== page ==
I’ve shopped at CVS a lot over the past year and a half. Whenever I go inside to purchase subscriptions, which I’ve done many times, I inevitably wind up buying a number of other unexpected items. I usually get caught up at the magazine rack, ’cause as everyone knows, the prescription is never ready in the twenty minutes the pharmacist tells you it will take. I often flip through articles while waiting at the pharmacy, and as luck would have it, I’m usually half way through an article when my prescription is complete. I wrestle with the decision to pay for my prescription, then sit back down and finish the article, or pay for the prescription and head home with the magazine. 60% of the time I sit back down and read, the other 40% I pay and go.
Some time during my travels to CVS I signed up for their rewards card. Of all of the reward cards out there I think CVS is one of the best. CVS attaches the coupons to the bottom of their receipts, and I usually receive one for $2 or $4 after every couple of visits. This afternoon as I was running errands, I noticed that we were out of milk. I looked in my coupon drawer, the unused ashtray of my car, and noticed a $2 coupon for CVS.
I went inside, picked up the milk from the refrigerator section, headed to the counter and handed the cashier the coupon and the milk. The cashier asked for my CVS card, which I had accidentally left in another wallet. When I explained that I had forgotten the card he informed me that I couldn’t use the coupon. “Can’t you please make an exception,” I asked him. At this point he called over his manager. I cringed. Not only because I knew that this was going to take awhile, but because I was afraid a line of people would form behind me. I am frugal, but I avoid allowing my frugality to cause problems for other patrons. I can’t stand it when the old lady in the grocery store argues with the clerk about a 10 cent coupon for ben-gay. But luckily at 12 o’clock in the afternoon there wasn’t anyone else behind me in line.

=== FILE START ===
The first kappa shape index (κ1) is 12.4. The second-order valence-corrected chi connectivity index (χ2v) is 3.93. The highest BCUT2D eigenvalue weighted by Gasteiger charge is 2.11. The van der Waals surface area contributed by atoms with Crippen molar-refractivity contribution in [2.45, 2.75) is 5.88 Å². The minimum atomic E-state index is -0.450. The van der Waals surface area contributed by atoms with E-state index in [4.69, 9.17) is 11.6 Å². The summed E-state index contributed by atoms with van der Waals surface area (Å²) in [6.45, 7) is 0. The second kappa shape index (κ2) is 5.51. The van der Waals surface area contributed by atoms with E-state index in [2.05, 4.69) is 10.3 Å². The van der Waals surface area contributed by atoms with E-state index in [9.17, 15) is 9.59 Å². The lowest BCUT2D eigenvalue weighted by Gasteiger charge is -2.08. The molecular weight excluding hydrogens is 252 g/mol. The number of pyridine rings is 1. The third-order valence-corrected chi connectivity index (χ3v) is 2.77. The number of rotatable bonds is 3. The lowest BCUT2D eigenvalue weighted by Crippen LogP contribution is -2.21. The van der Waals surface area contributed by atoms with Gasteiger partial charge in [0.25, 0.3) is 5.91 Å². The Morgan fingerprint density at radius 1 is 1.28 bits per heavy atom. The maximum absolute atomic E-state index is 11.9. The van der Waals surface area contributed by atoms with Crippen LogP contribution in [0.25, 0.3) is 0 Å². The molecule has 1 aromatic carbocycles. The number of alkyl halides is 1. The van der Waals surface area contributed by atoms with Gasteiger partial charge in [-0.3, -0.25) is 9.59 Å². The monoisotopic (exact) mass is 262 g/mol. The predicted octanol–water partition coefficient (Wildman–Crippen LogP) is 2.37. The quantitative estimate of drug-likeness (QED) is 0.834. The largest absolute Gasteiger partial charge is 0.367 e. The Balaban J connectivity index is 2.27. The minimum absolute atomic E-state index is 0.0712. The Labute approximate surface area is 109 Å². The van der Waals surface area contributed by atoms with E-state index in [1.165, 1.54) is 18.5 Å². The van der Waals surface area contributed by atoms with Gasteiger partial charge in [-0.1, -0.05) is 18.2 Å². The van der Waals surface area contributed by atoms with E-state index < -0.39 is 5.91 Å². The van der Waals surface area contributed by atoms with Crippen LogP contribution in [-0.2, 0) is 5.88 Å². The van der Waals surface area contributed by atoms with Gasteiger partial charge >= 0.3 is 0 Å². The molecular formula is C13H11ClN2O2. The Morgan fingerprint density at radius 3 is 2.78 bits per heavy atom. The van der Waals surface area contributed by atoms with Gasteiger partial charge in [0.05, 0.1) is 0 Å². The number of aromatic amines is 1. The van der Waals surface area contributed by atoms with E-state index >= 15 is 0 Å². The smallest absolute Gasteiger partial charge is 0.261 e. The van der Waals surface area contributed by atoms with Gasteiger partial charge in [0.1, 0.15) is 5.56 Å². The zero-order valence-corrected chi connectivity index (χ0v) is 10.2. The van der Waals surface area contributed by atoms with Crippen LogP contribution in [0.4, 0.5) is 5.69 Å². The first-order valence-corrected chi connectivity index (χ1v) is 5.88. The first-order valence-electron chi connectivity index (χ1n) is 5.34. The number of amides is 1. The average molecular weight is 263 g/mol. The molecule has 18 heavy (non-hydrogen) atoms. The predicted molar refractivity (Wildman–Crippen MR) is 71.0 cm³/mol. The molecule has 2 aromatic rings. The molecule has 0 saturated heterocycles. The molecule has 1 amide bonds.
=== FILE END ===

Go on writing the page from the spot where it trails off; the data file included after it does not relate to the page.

The manager agreed to make an exception but wanted to see my ID. I couldn’t believe I needed an ID to use a $2 coupon, but I smiled and handed it over. I forgot that the CVS card is in my maiden name, and my ID is of course, in my married name. The woman looked at me, looked at the ID, looked at the coupon and informed me that the names did not match. I couldn’t resist but had to ask, “Do you think I managed to steal a $2 coupon from someone with the same first and middle name?” Amazingly the clerk didn’t want to let me use this coupon. So I had to pull out an old ID with my maiden name and show her that the pictures on my new and old ID both looked at me. After a couple of seconds and a long sigh, she let rang up the milk, scanned the coupon, and sent me on my way. All this to save $2.